By Ken Ward Jr. Staff Writer

Charleston W.Va. - Developers of the proposed PATH power line have asked Virginia regulators to withdraw their permit application, saying the latest analysis no longer indicates the $1.8 billion project is needed by 2014.

Lawyers for American Electric Power and Allegheny Power, partners in the PATH project, said the new studies don't yet show when the power line might be needed. They don't know when they might file a new application in Virginia, but don't expect to do so before at least the third quarter of 2010.

The new developments, revealed Tuesday in a filing with the Virginia State Corporation Commission, further muddy the future for PATH, which is already facing numerous delays and other hurdles.

In West Virginia, the state Public Service Commission last month delayed its formal hearings on PATH until late 2010, and said it would not make a final decision on the project's application until February 2011.

And in Maryland, the state Public Service Commission in September threw out the PATH application, ruling that it was improperly filed because a PATH company formed for the project was not an "electric company" under Maryland law.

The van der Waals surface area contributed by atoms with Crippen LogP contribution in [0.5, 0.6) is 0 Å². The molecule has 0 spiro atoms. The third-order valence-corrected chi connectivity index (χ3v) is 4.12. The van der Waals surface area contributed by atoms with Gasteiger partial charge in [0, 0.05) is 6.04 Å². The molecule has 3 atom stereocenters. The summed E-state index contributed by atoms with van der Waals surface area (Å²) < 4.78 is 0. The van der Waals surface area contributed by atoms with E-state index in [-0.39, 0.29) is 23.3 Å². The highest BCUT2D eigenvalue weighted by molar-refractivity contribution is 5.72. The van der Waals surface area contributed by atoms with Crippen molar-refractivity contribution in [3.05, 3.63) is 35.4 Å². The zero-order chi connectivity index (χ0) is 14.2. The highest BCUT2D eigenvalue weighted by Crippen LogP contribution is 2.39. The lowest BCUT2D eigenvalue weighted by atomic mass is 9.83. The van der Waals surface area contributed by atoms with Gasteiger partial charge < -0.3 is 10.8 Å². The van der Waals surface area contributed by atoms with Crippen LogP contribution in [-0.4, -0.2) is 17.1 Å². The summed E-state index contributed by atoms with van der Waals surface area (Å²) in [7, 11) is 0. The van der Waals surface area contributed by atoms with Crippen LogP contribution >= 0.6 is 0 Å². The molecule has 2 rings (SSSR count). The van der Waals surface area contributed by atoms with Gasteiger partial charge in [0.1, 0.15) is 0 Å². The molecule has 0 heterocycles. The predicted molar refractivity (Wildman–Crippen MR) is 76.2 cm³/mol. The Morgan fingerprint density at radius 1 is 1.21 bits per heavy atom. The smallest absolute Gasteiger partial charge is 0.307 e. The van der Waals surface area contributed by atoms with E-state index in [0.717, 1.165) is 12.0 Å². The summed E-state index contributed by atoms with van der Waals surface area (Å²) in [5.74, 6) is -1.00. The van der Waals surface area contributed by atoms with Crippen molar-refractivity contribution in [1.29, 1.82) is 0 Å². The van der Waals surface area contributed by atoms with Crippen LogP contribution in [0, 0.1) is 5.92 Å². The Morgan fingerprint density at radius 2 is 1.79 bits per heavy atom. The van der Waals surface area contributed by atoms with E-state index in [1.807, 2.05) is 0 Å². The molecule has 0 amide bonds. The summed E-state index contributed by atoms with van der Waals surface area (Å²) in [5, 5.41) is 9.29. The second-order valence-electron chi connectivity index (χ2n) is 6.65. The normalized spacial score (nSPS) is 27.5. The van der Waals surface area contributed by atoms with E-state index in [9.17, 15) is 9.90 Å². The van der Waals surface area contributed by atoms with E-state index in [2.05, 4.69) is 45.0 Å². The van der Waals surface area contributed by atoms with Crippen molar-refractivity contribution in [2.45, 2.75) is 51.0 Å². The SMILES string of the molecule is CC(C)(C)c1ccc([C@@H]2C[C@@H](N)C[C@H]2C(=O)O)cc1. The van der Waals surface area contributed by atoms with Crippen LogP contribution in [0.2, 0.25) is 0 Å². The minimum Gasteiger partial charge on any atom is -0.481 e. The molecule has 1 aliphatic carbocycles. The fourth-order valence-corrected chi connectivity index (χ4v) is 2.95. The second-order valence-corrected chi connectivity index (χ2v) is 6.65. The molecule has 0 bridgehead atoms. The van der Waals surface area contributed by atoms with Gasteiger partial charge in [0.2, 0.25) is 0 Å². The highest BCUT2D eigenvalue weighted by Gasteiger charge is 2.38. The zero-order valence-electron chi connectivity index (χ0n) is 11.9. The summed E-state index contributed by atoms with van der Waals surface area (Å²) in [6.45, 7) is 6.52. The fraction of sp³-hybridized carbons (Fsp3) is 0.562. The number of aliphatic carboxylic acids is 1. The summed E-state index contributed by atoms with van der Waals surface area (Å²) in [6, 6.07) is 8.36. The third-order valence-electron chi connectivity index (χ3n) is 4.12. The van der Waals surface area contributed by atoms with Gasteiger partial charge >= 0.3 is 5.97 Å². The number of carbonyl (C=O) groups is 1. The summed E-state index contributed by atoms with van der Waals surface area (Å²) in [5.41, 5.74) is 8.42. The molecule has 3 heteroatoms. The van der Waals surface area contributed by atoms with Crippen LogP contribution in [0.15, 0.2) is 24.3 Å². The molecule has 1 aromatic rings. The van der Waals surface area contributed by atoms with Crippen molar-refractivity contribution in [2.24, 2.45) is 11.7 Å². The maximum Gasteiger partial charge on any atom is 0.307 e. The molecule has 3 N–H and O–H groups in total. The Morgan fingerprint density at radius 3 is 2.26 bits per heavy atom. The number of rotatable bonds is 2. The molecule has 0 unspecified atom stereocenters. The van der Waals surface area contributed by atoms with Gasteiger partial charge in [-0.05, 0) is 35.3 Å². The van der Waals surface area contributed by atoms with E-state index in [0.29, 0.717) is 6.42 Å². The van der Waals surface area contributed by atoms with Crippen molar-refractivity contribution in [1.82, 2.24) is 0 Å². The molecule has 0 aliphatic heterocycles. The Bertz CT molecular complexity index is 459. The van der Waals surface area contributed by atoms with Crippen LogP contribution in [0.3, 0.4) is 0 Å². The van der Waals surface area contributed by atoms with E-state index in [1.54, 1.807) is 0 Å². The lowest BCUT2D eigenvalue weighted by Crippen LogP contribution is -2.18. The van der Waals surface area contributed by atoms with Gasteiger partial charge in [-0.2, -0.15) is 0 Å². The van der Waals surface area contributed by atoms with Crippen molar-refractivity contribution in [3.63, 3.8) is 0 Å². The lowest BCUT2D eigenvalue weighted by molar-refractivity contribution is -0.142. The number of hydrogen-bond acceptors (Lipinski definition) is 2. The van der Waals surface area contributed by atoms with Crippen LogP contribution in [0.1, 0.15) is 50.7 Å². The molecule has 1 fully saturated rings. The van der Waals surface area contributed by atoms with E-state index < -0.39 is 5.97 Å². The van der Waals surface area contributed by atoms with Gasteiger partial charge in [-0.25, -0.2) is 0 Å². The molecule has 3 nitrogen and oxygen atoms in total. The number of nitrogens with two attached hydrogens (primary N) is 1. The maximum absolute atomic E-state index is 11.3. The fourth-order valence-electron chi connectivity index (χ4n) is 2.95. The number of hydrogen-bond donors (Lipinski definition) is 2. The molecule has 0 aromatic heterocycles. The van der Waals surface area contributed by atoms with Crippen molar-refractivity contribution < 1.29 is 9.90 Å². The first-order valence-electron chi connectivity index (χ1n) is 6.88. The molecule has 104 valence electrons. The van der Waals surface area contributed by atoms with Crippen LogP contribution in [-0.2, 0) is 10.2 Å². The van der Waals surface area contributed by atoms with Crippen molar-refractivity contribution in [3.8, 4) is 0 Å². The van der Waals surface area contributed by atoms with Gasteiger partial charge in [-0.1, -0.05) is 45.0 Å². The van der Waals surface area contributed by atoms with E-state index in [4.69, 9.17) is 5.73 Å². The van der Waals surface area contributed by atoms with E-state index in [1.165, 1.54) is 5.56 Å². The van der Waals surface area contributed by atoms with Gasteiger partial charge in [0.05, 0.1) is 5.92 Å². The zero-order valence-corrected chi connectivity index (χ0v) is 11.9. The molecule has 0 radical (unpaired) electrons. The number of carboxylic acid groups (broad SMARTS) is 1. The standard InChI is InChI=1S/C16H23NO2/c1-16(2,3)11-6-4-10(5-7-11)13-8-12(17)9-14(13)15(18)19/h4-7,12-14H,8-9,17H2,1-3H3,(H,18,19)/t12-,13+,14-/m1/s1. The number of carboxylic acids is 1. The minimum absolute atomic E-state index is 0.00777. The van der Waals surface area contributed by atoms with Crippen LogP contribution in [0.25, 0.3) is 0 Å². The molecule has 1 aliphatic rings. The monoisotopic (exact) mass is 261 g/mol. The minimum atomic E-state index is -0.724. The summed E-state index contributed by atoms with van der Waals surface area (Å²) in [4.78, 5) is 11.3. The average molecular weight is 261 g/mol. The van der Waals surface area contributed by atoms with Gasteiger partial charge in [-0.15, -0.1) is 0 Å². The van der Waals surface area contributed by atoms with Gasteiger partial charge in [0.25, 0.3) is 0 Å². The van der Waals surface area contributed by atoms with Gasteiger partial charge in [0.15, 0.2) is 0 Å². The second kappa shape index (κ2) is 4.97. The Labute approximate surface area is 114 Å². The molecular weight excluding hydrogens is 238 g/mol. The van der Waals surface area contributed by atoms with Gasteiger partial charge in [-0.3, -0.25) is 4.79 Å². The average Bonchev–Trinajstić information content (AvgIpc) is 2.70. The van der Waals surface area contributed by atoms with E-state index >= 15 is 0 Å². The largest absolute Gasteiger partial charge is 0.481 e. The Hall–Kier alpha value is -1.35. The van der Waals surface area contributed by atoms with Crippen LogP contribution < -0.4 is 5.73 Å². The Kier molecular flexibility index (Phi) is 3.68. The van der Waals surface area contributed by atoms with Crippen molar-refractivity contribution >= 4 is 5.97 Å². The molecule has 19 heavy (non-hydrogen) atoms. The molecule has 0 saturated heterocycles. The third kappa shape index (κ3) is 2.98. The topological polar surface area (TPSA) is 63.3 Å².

AEP and Allegheny have been seeking approval in three states for a new, 765-kilovolt line that would start near the John Amos power plant in Putnam County and run for more than 275 miles to a new substation proposed for Frederick County, Md. They've dubbed the line the Potomac Appalachian Highline, or PATH.

Power company officials said the project is needed to shore up the nation's ailing electrical grid, and, as proposed, "minimizes the effect on the natural and human environment."

But the project faces strong opposition, in part because PSC approval would allow the power company to use eminent domain to obtain rights-of-way from landowners.

Other critics say that PATH, like the already approved TrAIL power line, is little more than a huge extension cord to allow more pollution-causing coal-fired power to be sent from Appalachia and the Ohio Valley to East Coast population centers.

In late October, new expert testimony filed in the Virginia case by the Sierra Club questioned whether PATH was really needed to protect the reliability of the electrical transmission system.

And in its new Virginia filing, the PATH developers quote from a letter they received from the regional transmission grid manager, PJM, saying that PJM's latest studies no longer support PATH being needed by 2014.

"These new developments raise questions about the ability to support the application now on file with the commission that is based on a need for the PATH project in 2014," the power company lawyers said in their Virginia filing.

Abigail Dillen, an Earthjustice lawyer representing the Sierra Club in the Virginia case, said Tuesday, "PATH is a boondoggle for ratepayers and a gift to coal companies.

"We urgently need a smart electrical grid that supports wind power and other clean energy projects, but AEP and Allegheny Energy are trying to sell us on lines that will only help dirty old coal plants to ramp up profits -- and pollution," Dillen said.

By Ken Ward Jr. Staff Writer

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